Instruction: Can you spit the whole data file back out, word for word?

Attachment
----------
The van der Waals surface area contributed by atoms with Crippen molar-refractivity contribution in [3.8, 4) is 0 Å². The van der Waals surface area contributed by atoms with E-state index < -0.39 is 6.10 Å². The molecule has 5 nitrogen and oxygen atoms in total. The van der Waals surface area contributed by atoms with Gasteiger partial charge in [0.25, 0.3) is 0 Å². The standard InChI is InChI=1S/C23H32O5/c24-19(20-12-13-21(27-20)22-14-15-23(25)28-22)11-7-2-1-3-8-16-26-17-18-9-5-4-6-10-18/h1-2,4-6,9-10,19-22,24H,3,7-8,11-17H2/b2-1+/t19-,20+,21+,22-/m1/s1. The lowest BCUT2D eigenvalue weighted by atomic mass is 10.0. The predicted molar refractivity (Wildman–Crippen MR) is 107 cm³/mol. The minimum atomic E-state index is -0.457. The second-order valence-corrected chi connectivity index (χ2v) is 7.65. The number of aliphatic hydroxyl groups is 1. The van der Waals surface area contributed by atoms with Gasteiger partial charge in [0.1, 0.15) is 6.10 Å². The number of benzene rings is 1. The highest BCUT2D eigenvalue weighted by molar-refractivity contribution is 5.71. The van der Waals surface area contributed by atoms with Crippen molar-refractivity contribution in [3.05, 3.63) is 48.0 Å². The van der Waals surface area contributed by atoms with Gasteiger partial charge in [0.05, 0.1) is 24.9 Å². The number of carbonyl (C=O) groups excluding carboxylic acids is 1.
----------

The van der Waals surface area contributed by atoms with Crippen molar-refractivity contribution in [3.8, 4) is 0 Å². The van der Waals surface area contributed by atoms with E-state index < -0.39 is 6.10 Å². The molecule has 5 nitrogen and oxygen atoms in total. The van der Waals surface area contributed by atoms with Gasteiger partial charge in [0.25, 0.3) is 0 Å². The standard InChI is InChI=1S/C23H32O5/c24-19(20-12-13-21(27-20)22-14-15-23(25)28-22)11-7-2-1-3-8-16-26-17-18-9-5-4-6-10-18/h1-2,4-6,9-10,19-22,24H,3,7-8,11-17H2/b2-1+/t19-,20+,21+,22-/m1/s1. The lowest BCUT2D eigenvalue weighted by atomic mass is 10.0. The predicted molar refractivity (Wildman–Crippen MR) is 107 cm³/mol. The minimum atomic E-state index is -0.457. The second-order valence-corrected chi connectivity index (χ2v) is 7.65. The number of aliphatic hydroxyl groups is 1. The van der Waals surface area contributed by atoms with Gasteiger partial charge in [0.1, 0.15) is 6.10 Å². The number of benzene rings is 1. The highest BCUT2D eigenvalue weighted by molar-refractivity contribution is 5.71. The van der Waals surface area contributed by atoms with Crippen molar-refractivity contribution in [3.05, 3.63) is 48.0 Å². The van der Waals surface area contributed by atoms with Gasteiger partial charge in [0.05, 0.1) is 24.9 Å². The number of carbonyl (C=O) groups excluding carboxylic acids is 1.